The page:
Parsifal: Munich Opera Festival

With a cast of dreams, an orchestra of distinction conducted by Kirill
Petrenko, not to mention a world-class opera chorus, what could be not to
like? Nothing for much of the audience, it would seem. Alas, for me it
proved a grave disappointment, for which the responsibility must either lie
with me, Audi, or both of us.

I am not sure I have ever seen a production of Parsifal so lacking
in – well, anything. Goodness knows one can argue about what this work is
about, what its problems might be, what its extraordinary virtues might be,
even what it might be made to be about, and so on and forth. Goodness knows
directors can come up with execrable concepts or execute their concepts,
good or bad, less than well. I speak from the bitter experience of having
attended a good few, not least the present

Uwe Eric Laufenberg farrago at Bayreuth

, which somehow manages both to be intensely offensive in its Islamophobia and unbearably boring.

RuthWPars3.jpg Jonas Kaufmann (Parsifal) and the Grail Knights. Photo credit: Ruth Walz.

Audi, however, seems to have no discernible
thoughts about it whatsoever. I almost have nothing beyond that to say, so
shall keep the rest of this very short. Its selling point – to some, anyway
– seems always to have been designs by the strangely overrated visual
artist, Georg Baselitz. They struck me as very much in keeping with what
else I have seen from Baselitz; if you like to look at this sort of thing,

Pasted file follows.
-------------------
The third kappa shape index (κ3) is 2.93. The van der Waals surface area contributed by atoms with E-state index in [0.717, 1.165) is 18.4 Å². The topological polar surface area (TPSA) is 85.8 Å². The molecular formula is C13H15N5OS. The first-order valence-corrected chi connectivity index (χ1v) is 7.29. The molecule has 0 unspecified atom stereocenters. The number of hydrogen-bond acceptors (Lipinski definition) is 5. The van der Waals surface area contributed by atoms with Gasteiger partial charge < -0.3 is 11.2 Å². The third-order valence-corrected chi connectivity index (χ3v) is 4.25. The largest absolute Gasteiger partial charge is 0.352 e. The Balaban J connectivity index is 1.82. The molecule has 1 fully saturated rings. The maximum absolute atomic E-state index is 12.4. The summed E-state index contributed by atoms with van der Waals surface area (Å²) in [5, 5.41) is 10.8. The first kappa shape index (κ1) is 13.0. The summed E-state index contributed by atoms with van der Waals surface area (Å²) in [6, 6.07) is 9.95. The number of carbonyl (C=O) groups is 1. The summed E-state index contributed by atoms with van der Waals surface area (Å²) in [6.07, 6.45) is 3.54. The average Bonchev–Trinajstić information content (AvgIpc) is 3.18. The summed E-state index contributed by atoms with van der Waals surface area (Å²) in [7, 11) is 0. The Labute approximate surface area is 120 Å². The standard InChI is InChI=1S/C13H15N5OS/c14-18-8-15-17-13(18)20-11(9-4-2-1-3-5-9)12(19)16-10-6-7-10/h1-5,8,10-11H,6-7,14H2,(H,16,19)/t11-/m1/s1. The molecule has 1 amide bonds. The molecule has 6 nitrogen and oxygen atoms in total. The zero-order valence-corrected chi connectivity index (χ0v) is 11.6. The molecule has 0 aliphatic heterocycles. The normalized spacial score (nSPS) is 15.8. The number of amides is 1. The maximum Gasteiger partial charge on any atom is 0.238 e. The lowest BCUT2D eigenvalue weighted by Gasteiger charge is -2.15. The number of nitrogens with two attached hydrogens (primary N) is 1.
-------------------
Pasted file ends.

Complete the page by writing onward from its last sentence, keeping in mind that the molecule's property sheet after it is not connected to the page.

this is the sort of thing you would have liked to look at. The first act,
all of it, is set in a forest. For some reason, the knights take off their
outer clothes to reveal unflattering fattish naked suits, which suggest a
degree of androgyny, although that suggestion seems later – by the
Flowermaidens – to be refuted. The second act is barely staged at all, yet
without any of the virtues of a concert performance. The third act returns
to the forest. The end. To think that this succeeded a production by Peter
Konwitschny beggars belief.

MunPars2.jpg Nina Stemme (Kundry) and Jonas Kaufmann (Parsifal). Photo credit: Ruth Walz.

Yet so oppressive are the designs, for that is really all the production
can be, so different is the experience from a concert performance, that
much very good – although not, I think, quite so good as many seem to have
thought – musical work went largely to waste. Petrenko’s conducting was
excellent, although it never seemed to me to dig so deep as, say, the work
of a


or indeed, in days not so very distant, a


. Still, there could be no real complaints either with Petrenko or his
orchestra. His tempi in the first act, at least earlier on, felt relatively
swift; I have no idea whether they actually were. Yet they never felt
rushed; his was a fleet, at least slightly Boulezian conception, until it
was not. For there was plenty of space, well taken, to manage the work’s
ebb and flow – whilst seeming, and doubtless to a certain extent, being
managed by the work’s ebb and flow. Interestingly, the opening of the third
act, its Prelude in particular, sounded more anguished than anything in the